The news of Spinraza’s (nusinersen) approval for Spinal Muscular Atrophy (SMA) in late December was a late end of the year gift that brought happiness to many.
Finally, the data of the drug’s demonstration of a statistically significant reduction in the risk of death or permanent ventilation in treated infants was presented at the British Pediatric Neurology Association (BPNA) annual conference in Cambridge.
Biogen ended their Phase 3 trial of Spinraza early after meeting its primary endpoint, so that all the patients involved in the study could participate in the open-label extension study.
The positive data continued in the open-label extension study as Spinraza met its primary endpoint, and demonstrated a 47% reduction in the risk of death or permanent ventilation
(P <0.01). 68% of the untreated infants in the study died or required permanent ventilation versus infants receiving treatment (39%).
Efficacy and Safety
The efficacy of Spinraza was demonstrated in a clinical trial in 121 patients with infantile-onset SMA who were diagnosed before 6 months of age and who were less than 7 months old at the time of their first dose.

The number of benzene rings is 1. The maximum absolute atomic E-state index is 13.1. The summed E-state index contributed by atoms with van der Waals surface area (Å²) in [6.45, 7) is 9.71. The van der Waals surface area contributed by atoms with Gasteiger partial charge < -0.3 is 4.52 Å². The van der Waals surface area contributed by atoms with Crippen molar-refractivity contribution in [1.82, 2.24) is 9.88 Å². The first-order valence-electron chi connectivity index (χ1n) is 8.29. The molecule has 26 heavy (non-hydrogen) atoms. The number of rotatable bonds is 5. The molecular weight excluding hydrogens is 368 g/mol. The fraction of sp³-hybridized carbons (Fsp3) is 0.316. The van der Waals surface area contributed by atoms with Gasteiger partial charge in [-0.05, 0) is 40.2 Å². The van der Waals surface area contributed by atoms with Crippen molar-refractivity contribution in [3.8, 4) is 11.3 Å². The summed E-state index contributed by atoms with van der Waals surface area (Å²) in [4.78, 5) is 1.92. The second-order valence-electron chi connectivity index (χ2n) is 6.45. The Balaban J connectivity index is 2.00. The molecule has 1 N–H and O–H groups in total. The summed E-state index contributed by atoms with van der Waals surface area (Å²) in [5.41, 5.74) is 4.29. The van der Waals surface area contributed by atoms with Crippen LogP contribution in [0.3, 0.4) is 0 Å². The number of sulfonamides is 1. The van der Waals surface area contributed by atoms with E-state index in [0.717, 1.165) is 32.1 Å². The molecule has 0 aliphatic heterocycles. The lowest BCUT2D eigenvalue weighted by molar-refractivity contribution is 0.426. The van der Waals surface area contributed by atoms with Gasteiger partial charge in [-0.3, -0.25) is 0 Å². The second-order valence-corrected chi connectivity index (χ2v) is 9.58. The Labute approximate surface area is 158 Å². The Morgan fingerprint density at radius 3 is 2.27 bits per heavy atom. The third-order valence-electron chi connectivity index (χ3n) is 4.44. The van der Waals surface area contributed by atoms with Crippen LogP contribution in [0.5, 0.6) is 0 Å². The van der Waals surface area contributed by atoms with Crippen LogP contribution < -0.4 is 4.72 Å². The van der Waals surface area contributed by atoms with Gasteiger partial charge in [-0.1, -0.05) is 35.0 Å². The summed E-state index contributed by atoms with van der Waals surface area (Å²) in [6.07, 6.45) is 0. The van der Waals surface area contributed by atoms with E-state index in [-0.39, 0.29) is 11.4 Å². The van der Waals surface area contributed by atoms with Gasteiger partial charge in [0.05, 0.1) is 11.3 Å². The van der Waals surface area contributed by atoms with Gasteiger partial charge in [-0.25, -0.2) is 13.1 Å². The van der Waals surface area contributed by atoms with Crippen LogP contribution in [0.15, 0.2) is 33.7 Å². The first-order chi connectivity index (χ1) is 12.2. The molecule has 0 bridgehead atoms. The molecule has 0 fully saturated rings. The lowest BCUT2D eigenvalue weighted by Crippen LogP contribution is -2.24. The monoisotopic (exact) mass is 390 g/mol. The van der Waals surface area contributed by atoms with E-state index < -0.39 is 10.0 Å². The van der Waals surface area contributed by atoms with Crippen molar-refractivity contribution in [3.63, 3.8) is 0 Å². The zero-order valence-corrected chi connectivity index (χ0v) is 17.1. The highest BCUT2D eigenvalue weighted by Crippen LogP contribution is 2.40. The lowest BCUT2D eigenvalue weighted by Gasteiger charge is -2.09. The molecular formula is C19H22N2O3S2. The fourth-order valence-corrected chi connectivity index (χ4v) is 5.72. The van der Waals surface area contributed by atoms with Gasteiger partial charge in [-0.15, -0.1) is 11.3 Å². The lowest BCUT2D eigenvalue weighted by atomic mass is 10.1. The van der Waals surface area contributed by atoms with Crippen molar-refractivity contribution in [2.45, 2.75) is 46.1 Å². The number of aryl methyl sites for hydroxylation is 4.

Participants had their final study visit after the interim analysis (n=78) and had the opportunity to attend the six-month study visit assessment.
Patients were randomized to receive an injection of Spinraza, into the fluid surrounding the spinal cord, or undergo a mock procedure without drug injection (a skin prick). The trial assessed the percentage of patients with improvement in motor milestones, such as head control, sitting, ability to kick in supine position, rolling, crawling, standing and walking.
What is Spinal Muscular Atrophy?
SMA is a genetic condition that leads to a deficiency in the spinal motor neuron (SMN) protein as a result of mutations of the survival motor neuron 1 (SMN1) gene. The severity of SMA correlates with the amount of SMN protein. Generally, the muscles most affected are those near the shoulders, hips, thighs and upper back. Muscles used for breathing and swallowing may also be affected. Infants with Type I SMA produce very little SMN protein and have a life expectancy of less than two years. Children with Type II have greater amounts of SMN protein but still have a shortened lifespan and are never able to stand independently. Children with Type III have a normal lifespan but accumulate life-long physical disabilities as they grow.
Nusinersen is an antisense oligonucleotide (ASO) that is designed to alter the splicing of pre-mRNA from the SMN2 gene in order to increase production of fully functional SMN protein. Nusinersen is being investigated in Type I, II, and III SMA populations.